As the iconic movie “It’s a Wonderful Life” opens, we meet George Bailey, a banker who soon finds himself trapped under a boulder of challenging circumstances. Even though he has a wife, children, extended family, and friends who love him and would gladly help, he still feels trapped. At his lowest point, he feels like a failure and is ready to give up. However, help arrives in the form of a wannabe angel named Clarence. When given the assignment to help pull George out of his predicament, Clarence asks, “Is he sick?” The “boss angel” answers, “No. Worse. He’s discouraged.”
Discouragement! If we’re honest, we’ve all experienced it. We’ve felt its weight and know how mean it can be. Some of you may be there now. Unless we catch it early, it can dissolve our hope, weaken our faith, and erase our joy. Worst of all, it has the potential to damage our testimony. How can we prevent becoming a victim of such a powerful force?
Let’s take a close look at King David. David understood being overwhelmed by weariness and discouragement. His arrogant son Absalom had turned against him and wanted Israel’s throne for himself. David hastily fled from Jerusalem to avoid being killed by Absalom’s men. Then, to add insult to injury, David’s wise and once-loyal friend Ahithophel betrayed him by siding with Absalom. Ahithophel boasted to Absalom, “I will catch up with him while he is weary and discouraged. He and his troops will panic, and everyone will run away.” (2 Samuel 17:2 NLT)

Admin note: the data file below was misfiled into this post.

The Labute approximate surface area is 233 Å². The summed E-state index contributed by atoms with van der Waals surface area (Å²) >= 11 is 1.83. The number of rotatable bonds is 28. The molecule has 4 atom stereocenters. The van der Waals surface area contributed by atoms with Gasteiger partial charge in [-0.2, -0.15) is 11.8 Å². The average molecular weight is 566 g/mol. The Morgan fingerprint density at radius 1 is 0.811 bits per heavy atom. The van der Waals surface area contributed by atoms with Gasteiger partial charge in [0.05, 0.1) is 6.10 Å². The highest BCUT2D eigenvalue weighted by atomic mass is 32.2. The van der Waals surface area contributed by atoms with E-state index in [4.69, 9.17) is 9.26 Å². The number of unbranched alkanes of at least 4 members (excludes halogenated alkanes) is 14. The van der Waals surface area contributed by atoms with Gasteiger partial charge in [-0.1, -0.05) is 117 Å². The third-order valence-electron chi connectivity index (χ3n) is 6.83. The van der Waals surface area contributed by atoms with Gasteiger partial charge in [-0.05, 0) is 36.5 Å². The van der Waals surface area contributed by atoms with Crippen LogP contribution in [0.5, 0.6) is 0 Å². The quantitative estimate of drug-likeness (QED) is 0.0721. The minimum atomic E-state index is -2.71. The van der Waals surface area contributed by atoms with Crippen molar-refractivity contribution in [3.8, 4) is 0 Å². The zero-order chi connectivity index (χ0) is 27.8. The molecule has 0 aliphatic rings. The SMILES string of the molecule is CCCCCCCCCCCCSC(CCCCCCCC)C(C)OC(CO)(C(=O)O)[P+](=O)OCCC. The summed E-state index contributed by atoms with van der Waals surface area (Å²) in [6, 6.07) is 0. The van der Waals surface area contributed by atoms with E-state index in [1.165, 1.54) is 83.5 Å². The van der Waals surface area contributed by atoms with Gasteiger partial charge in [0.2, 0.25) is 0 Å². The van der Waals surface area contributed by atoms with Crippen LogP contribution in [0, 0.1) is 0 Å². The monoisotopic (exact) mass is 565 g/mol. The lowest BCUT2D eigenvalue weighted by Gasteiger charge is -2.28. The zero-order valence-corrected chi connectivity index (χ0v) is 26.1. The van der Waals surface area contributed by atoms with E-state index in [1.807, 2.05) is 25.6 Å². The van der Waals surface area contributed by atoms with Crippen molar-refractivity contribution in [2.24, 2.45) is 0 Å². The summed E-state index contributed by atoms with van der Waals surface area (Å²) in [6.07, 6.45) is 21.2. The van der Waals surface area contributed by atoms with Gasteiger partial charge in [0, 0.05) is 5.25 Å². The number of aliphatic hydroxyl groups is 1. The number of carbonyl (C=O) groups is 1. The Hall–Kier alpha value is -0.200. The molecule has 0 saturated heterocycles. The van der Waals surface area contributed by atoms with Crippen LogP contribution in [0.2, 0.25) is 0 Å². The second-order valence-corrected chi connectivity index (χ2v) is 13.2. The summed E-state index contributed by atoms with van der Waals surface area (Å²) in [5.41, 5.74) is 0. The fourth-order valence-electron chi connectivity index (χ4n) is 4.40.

David mourned and cried over Absalom’s and Ahithophel’s betrayal. Yet, David recognized that he had a very powerful ally who always stood ready to help and had proven His faithfulness time after time. God could and would offer him the help he needed! “Oh Lord”, David prayed, “let Ahithophel give Absalom foolish advice.” (2 Samuel 15:31 NLT) God granted that prayer and gave David victory, but He also gave David an added, and perhaps unexpected blessing – a new friend. Hushai showed up at just the right time with just the right skill set to frustrate and counter Ahithophel’s advice to Absalom.
Our relationships with friends and family can become just as messy as David’s! Too many times when we’re bone-tired and undone, we’re tempted to let our mouths (or text messages) continue to run when they should simply take a rest. When we give in to temptation, we say things we regret and make our circumstances much worse. (At least that’s been my experience.) We might also be tempted to let negative thoughts about ourselves speak louder than God’s description of us. During times of discouragement, it’s easy to make a list of all the reasons we have to be discouraged. We often paint them onto giant billboards and erect them in prominent spots in our minds so they’re always in plain view.